- Clémence Royer (), lecture de Darwin et regard féministe - Persée
- Réflexions sur les causes de la liberté et de l'oppression sociale
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Learning outcomes By the end of this module students will have: Acquired a broad understanding of the crucial currents and debates in French political thought of the 20th-century. Have a sound knowledge of the relation between these currents and debates and the historical context. Be able to relate and situate key texts and tendencies in 20th-century French political thought to the cultural and literary context of this period. Be able to construct coherent arguments drawing on interpretative engagements with the primary material of the module.
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Clémence Royer (), lecture de Darwin et regard féministe - Persée
Emerging from the thought-provoking discussions and correspondence Simone Weil had with the Reverend Father Perrin, this classic collection of essays contains the renowned philosopher and social activist's most profound meditations on the relationship of human life to the realm of the transcendent. An enduring masterwork and "one of the most neglected resources of our century" Adrienne Rich , Waiting for God will continue to influence spiritual and political thought for centuries to come. Read More. Price incl. Local courier delivery with tracking number or collect from 90 lockers islandwide.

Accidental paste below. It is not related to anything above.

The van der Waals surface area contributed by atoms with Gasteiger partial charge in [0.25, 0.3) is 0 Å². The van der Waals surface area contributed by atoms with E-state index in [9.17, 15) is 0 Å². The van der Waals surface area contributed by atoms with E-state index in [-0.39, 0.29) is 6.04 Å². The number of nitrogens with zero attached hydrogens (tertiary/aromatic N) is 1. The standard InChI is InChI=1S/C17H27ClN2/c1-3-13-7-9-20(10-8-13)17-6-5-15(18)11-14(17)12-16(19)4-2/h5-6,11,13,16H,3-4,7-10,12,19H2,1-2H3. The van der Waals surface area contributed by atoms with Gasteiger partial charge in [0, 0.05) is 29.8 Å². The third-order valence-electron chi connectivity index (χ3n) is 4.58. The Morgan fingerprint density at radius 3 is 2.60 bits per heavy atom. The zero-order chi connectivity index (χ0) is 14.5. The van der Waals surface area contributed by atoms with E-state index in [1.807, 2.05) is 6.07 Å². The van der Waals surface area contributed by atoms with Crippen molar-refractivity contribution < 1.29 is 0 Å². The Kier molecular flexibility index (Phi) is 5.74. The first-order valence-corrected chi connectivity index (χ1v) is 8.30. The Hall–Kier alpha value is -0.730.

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Réflexions sur les causes de la liberté et de l'oppression sociale
Added to Cart. Simone Weil, the great mystic and philosopher for our age, shows where anyone can find God. Why is it that Simone Weil, with her short, troubled life and confounding insights into faith and doubt, continues to speak to today's spiritual seekers?
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- Réflexions sur les causes de la liberté et de l’oppression sociale;
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The striking aphorisms in Gravity and Grace reflect the religious philosophy of Weil's last years. Written at the onset of World War II, when her health was deteriorating and her left-wing social activism was giving way to spiritual introspection, this masterwork makes clear why critics have called Simone Weil "a great soul wh..